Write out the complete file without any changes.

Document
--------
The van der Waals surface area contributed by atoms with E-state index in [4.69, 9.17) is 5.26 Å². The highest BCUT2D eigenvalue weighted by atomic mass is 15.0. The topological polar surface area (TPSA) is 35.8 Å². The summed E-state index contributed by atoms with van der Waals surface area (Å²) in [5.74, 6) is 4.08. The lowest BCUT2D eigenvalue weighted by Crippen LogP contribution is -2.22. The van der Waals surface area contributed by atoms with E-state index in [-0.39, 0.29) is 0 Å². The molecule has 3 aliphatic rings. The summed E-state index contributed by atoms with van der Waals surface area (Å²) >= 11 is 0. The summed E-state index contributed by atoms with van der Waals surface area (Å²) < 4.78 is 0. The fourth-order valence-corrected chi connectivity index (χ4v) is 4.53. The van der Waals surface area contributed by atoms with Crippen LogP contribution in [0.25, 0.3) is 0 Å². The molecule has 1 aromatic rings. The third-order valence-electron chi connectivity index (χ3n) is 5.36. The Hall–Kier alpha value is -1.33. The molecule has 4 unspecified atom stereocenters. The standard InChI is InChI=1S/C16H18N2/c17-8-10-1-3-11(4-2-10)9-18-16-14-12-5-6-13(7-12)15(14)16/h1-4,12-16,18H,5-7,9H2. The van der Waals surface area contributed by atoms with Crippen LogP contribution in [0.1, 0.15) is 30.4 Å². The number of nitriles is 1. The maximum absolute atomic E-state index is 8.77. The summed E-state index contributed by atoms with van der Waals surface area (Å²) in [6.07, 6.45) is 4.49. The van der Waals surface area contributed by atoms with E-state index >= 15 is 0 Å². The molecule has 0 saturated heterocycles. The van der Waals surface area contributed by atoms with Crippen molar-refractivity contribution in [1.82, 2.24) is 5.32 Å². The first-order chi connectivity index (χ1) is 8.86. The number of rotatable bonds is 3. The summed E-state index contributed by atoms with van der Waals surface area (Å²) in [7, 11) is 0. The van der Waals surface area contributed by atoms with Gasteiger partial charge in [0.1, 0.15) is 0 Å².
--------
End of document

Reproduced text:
The van der Waals surface area contributed by atoms with E-state index in [4.69, 9.17) is 5.26 Å². The highest BCUT2D eigenvalue weighted by atomic mass is 15.0. The topological polar surface area (TPSA) is 35.8 Å². The summed E-state index contributed by atoms with van der Waals surface area (Å²) in [5.74, 6) is 4.08. The lowest BCUT2D eigenvalue weighted by Crippen LogP contribution is -2.22. The van der Waals surface area contributed by atoms with E-state index in [-0.39, 0.29) is 0 Å². The molecule has 3 aliphatic rings. The summed E-state index contributed by atoms with van der Waals surface area (Å²) >= 11 is 0. The summed E-state index contributed by atoms with van der Waals surface area (Å²) < 4.78 is 0. The fourth-order valence-corrected chi connectivity index (χ4v) is 4.53. The van der Waals surface area contributed by atoms with Crippen LogP contribution in [0.25, 0.3) is 0 Å². The molecule has 1 aromatic rings. The third-order valence-electron chi connectivity index (χ3n) is 5.36. The Hall–Kier alpha value is -1.33. The molecule has 4 unspecified atom stereocenters. The standard InChI is InChI=1S/C16H18N2/c17-8-10-1-3-11(4-2-10)9-18-16-14-12-5-6-13(7-12)15(14)16/h1-4,12-16,18H,5-7,9H2. The van der Waals surface area contributed by atoms with Crippen LogP contribution in [0.1, 0.15) is 30.4 Å². The number of nitriles is 1. The maximum absolute atomic E-state index is 8.77. The summed E-state index contributed by atoms with van der Waals surface area (Å²) in [6.07, 6.45) is 4.49. The van der Waals surface area contributed by atoms with E-state index >= 15 is 0 Å². The molecule has 0 saturated heterocycles. The van der Waals surface area contributed by atoms with Crippen molar-refractivity contribution in [1.82, 2.24) is 5.32 Å². The first-order chi connectivity index (χ1) is 8.86. The number of rotatable bonds is 3. The summed E-state index contributed by atoms with van der Waals surface area (Å²) in [7, 11) is 0. The van der Waals surface area contributed by atoms with Gasteiger partial charge in [0.1, 0.15) is 0 Å².